It’s been a decade since the original iPhone launched, revolutionizing personal computing as we know it. While Apple’s iconic handset changed the way we all interacted with personal electronics forever, it wasn’t perfect. Actually, one element of the phone - its battery life - was positively woeful.
Despite handset technologies continuing to develop at a rapid rate, with flagship phones being replaced year after year by new, superior siblings, the original iPhone’s biggest problem - shoddy staying power - remains in the iPhone 7 and its rivals.
Chipsets continue to get faster, camera megapixel counts continue to go up and ever increasing amounts of RAM and internal storage are squeezed in, leading to remarkable handsets like the Samsung Galaxy S8 and Sony Xperia XZ Premium. Battery life, however, has stagnated at the single day mark, 36 hours max if you’re lucky.
Those pipe-dream promises of week-long batteries we’ve all coveted for the past decade appear no closer to reality than they were that day back in 2007, when Steve Jobs told us all we’d have to charge our phones every night.
Why though are smartphone batteries so slow to develop? We asked a number of industry experts to find out and discover just how far away that perfect smartphone battery really is.
Chasing the impossible dream
Improving battery life shouldn’t be that difficult, right? Just make the battery bigger, or invest some of those billions of dollars of profit that the smartphone space is rolling in to boost battery development. Sounds simple.
Unfortunately, things aren’t that straightforward. Developing a new battery isn’t just about splashing the cash, hiring the best scientists and engineers, or even the passage of time. Unlike advancing processing power, which follows a pre-set path, creating more energy dense batteries requires creating whole new fields of science.
“Processing power tends to follow something we call Moore’s Law, so every few years transistors get slightly smaller and therefore we can fit more onto a chip and get more processing power,” explained Dr. Billy Wu, an Electrochemical Science and Engineering lecturer at Imperial College London’s Dyson School of Engineering.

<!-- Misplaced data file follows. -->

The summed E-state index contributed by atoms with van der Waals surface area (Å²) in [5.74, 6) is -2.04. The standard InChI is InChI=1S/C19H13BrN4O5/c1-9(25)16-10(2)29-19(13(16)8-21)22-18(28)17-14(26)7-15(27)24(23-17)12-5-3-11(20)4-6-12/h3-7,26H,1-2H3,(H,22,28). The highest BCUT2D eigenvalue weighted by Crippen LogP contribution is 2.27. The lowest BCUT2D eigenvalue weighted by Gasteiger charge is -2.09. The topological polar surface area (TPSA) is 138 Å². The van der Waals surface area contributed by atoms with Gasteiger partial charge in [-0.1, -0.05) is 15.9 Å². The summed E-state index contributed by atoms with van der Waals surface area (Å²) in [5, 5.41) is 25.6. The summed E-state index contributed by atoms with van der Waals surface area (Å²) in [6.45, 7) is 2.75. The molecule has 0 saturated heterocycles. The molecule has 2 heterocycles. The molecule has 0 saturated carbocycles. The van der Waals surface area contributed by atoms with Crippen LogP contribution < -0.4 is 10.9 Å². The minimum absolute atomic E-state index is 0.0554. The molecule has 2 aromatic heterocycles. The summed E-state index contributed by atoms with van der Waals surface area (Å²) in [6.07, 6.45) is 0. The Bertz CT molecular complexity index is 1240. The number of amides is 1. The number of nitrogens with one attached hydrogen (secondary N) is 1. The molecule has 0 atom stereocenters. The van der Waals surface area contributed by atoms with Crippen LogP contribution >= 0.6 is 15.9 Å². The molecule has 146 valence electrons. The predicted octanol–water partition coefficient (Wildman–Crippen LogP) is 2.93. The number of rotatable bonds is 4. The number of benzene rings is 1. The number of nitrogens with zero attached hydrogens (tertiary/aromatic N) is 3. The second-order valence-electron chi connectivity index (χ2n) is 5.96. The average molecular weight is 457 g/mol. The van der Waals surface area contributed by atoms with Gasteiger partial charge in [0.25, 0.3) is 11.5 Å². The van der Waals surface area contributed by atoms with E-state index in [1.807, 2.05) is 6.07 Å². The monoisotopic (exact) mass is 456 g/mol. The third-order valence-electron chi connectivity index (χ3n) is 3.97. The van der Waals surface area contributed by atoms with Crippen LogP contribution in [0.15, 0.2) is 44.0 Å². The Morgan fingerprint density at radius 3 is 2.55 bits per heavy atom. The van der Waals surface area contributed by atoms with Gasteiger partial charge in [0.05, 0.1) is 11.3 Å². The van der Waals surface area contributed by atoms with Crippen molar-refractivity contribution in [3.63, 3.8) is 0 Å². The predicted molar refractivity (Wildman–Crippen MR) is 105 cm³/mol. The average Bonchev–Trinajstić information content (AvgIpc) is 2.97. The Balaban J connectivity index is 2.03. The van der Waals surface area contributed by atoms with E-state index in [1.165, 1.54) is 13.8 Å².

“In microprocessors, it’s all about making things smaller. In lithium-ion batteries, if you want to get an improvement in energy density, so how long your phone lasts, then you need to fundamentally change the materials that you put inside of it.”
This isn’t as easy as simply switching out certain chemicals in favor of others. Instead it’s a carefully balanced concoction of components that if mismanaged could be seriously dangerous.
“At the moment we use NMCs, those nickel, cobalt, manganese combinations, and in the next few years we’ll have an energy density increase just by tweaking the ratios of the elements we put in,” he explained.
“We will get more energy by putting more nickel inside because it’s a more reactive element. That will happen in the next few years. We are slowly solving it.
“These progressions, we’re using the same materials so can slot that into the same manufacturing lines right now as we use the same equipment. That will give you an order of maybe 10 or 20% extra performance.”
A 10-20% improvement in battery life is nothing to be sniffed at, that will edge you into the realms of two days between trips to the mains rather than nightly charges. Years of development for just one additional day of battery life isn’t exactly the advancement consumers are demanding though.
Why battery life isn't a quick fix
Progress is slow, and as much as the industry and consumers alike are calling out for batteries with a higher energy density, the wait will continue for some time yet.
“Battery manufacturing is a bit of a dark art,” Dr. Wu told us. “The reason why it takes so long is that people have to try every single combination of things. We want increasing amounts of lifetime, so to get that certainty, we have to test.”
Even when suitable substitute materials have been found, things are still never as simple as a straight swap.
“Silicone is seen is as a replacement for graphite in our batteries, and that has ten times the energy density as graphite as it is, so imagine your phone lasting ten days instead of one day,” Dr. Wu teased. “The problem there is that we have a huge volume expansion.”
He explained: “As we charge and discharge our batteries, graphite actually expands and contracts by about 10%. We can handle 10%, but silicone when you charge it and discharge it actually expands by 300%, so you can imagine a 1 meter wide battery pack for your electric vehicle suddenly becoming 3 meters wide, which just isn’t practical.
“We need to deal with some of the engineering challenges there.”
Money is also a sticking point when it comes to battery development. Not the money being pumped in, there’s plenty of that, but with potentially billions to be made off a breakthrough, there are hundreds of manufacturers, scientists and research groups looking to crack the next big step change.
With no pooling of resources and a profits-first view on the development, a lack of industry-wide collaboration is again hampering progression.
“There is a lot of R&D going on around people experimenting with new battery technologies,” George Paparrizos, Qualcomm’s Product Management Director in charge of battery management told us.
“A lot of them are in the early stage and it usually takes a few years from an R&D project to being manufactured.”
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